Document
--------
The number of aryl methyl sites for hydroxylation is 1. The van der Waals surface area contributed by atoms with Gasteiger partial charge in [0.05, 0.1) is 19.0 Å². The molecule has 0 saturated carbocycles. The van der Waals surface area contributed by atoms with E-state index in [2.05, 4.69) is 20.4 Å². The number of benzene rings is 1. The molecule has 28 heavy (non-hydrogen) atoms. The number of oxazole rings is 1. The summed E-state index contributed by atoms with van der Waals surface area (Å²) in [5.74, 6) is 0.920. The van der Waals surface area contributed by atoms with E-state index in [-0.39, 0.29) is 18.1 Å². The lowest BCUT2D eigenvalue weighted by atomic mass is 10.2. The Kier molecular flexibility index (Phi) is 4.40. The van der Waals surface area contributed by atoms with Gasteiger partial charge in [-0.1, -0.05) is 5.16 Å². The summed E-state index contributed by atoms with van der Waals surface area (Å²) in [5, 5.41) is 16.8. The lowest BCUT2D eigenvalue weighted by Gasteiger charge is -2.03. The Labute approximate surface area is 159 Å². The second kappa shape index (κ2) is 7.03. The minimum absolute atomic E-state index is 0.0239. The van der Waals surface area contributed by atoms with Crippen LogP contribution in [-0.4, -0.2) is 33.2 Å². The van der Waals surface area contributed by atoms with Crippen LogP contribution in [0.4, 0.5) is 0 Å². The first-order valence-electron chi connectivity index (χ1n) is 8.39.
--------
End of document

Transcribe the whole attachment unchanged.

The number of aryl methyl sites for hydroxylation is 1. The van der Waals surface area contributed by atoms with Gasteiger partial charge in [0.05, 0.1) is 19.0 Å². The molecule has 0 saturated carbocycles. The van der Waals surface area contributed by atoms with E-state index in [2.05, 4.69) is 20.4 Å². The number of benzene rings is 1. The molecule has 28 heavy (non-hydrogen) atoms. The number of oxazole rings is 1. The summed E-state index contributed by atoms with van der Waals surface area (Å²) in [5.74, 6) is 0.920. The van der Waals surface area contributed by atoms with E-state index in [-0.39, 0.29) is 18.1 Å². The lowest BCUT2D eigenvalue weighted by atomic mass is 10.2. The Kier molecular flexibility index (Phi) is 4.40. The van der Waals surface area contributed by atoms with Gasteiger partial charge in [-0.1, -0.05) is 5.16 Å². The summed E-state index contributed by atoms with van der Waals surface area (Å²) in [5, 5.41) is 16.8. The lowest BCUT2D eigenvalue weighted by Gasteiger charge is -2.03. The Labute approximate surface area is 159 Å². The second kappa shape index (κ2) is 7.03. The minimum absolute atomic E-state index is 0.0239. The van der Waals surface area contributed by atoms with Crippen LogP contribution in [-0.4, -0.2) is 33.2 Å². The van der Waals surface area contributed by atoms with Crippen LogP contribution in [0.4, 0.5) is 0 Å². The first-order valence-electron chi connectivity index (χ1n) is 8.39.